William Matthews Memorial Lecture: ‘European Journeys, Medieval and Modern’

Dr Marion Turner’s lecture on Chaucer’s writings and journeys reframed the quintessentially English writer as a great European poet and source of inspiration beyond the continent.

Dr Marion Turner took an audience of Chaucer enthusiasts on a journey through the poet’s works for the 2019 William Matthews Memorial Lecture. Following on from her own travels around Europe, where she contrasted the medieval with the contemporary, she demonstrated how Chaucer weaved his journeys through Europe into his works of poetry. Geoffrey Chaucer was an English poet and author, whose most famous works include The Canterbury Tales. He is often thought of as ‘the Father of English Literature.’

During her research, Dr Turner endeavoured to go on a physical journey through contemporary Europe in order to retrace Chaucer’s journey through Medieval Europe, to understand his interests, works and what gives the writer appeal beyond the borders of England.

Early on in the lecture, Dr Turner shared the impetus of her travels; being approached to write a biography of Chaucer’s life. She lamented that, upon sitting down to write the book, the plan she sketched was not very different from any other biography written about Chaucer. Frustrated, she set out on a walk to help her find ways of approaching the structure of the book, when she came to her ‘road to Damascus moment’; the idea to approach Chaucer’s work through his travels through Europe in the fourteenth century as a way of understanding the writer in the reader’s imagination.

Dr Turner reflected on numerous characterisations of Chaucer as an English poet firmly rooted in the English imagination and identity. She used the example of UKIP aligning Chaucer’s Wife of Bath’s Alisoun with the party during the 2013 election, thus painting her as an English archetype. But this trope is challenged by the numerous writers of colour, particularly women, who have taken Chaucer’s work and adapted it to create stories in their own contexts.

What’s more, through her travels she found that Chaucer’s stories came from distant places made up of diverse demographics. Particularly Navarre, located in the northern region of Spain, where Chaucer visited and saw members of the three main religions living harmoniously. She highlights that in the medieval period the most educated of the population were multilingual and that Chaucer himself would have been influenced by French, Italian and Latin poetry, which he enjoyed.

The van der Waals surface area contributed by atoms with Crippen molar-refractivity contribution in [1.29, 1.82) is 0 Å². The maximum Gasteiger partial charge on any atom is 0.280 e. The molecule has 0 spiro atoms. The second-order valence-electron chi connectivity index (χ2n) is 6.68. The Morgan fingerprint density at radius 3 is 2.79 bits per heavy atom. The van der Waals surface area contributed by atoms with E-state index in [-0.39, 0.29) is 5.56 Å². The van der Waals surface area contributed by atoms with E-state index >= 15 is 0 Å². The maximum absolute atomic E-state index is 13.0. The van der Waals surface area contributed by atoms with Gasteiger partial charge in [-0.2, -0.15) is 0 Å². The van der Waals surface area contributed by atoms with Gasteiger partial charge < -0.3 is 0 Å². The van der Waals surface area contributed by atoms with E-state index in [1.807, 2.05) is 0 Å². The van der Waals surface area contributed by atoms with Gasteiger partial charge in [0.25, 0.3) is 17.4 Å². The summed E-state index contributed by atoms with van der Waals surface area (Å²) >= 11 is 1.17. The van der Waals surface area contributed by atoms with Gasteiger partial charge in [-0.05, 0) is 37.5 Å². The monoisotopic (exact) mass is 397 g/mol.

Chaucer’s travels through Europe also highlighted to Dr Turner the importance he places on perspective in his work, and it is this transition of perspective that characterises much of his poetry. She gives the example of the prominence of birds and someone who can only see from the ground as a way of demonstrating these different perspectives, which will inform an individual’s thinking on any given situation.

The lecture concluded with a reflection on Chaucer’s views of time and crossings, the place of crossing being “a place of magic, darkness and possibility” – an ongoing action in which the past infiltrates the present, much like the persistent influence of Chaucer’s works on writers across place and space within the literary canon.

The William Mathews memorial lecture is an annual lecture on either the English language or medieval English literature.

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The past in the present at international meeting on ancient and medieval Telangana

Dr Rebecca Darley, a lecturer in medieval history from the Department of History, Classics and Archaeology reviews an international conference on the history of Telangana in Hyderabad, India.

In January 2018, researchers from across the world met in Hyderabad, India for the second international congress uncovering the history of ancient and medieval Telangana. The first, held in 2017, had been inaugurated only three years after Telangana became India’s newest federal state and the first new state to be created since India’s independence in 1947.

Though Telangana is administratively a very new state, its claims to an independent identity are rooted in the antiquity and uniqueness of its culture. These conferences, hosted by the Telangana State Department for Archaeology and Museums, now re-named Heritage Telangana, were therefore aimed at bringing together researchers and the public to celebrate and uncover this past. In particular, the focus on the ancient and medieval periods was intended to provide a sense of the depth of this identity beyond the recent rhetoric of an independence campaign which was, for obvious reasons, rooted in modern grievances and modern decisions about how to establish the states of India.

I was very fortunate to have been at the 2017 gathering as well and it was great to meet new people, see old faces and to be back in one of my favourite cities in the world. My own research focuses on discoveries of Byzantine and Roman coins, minted in the Mediterranean region, but exported to south India in the first seven centuries AD. The State Archaeology Museum in Hyderabad has one of the largest collections of these coin finds in India and many were discovered within what is now Telangana. This was the challenge I had set myself; to interpret these ancient finds through the lens of the modern boundaries of Telangana State.

Mine was the first paper after the elaborate and extremely enjoyable opening ceremonies, and it received a very good response. It was a particular honour to be on a panel with P. V. Radhakrishnan and T. Satyamurthy, both senior scholars whose work I have used and admired for many years.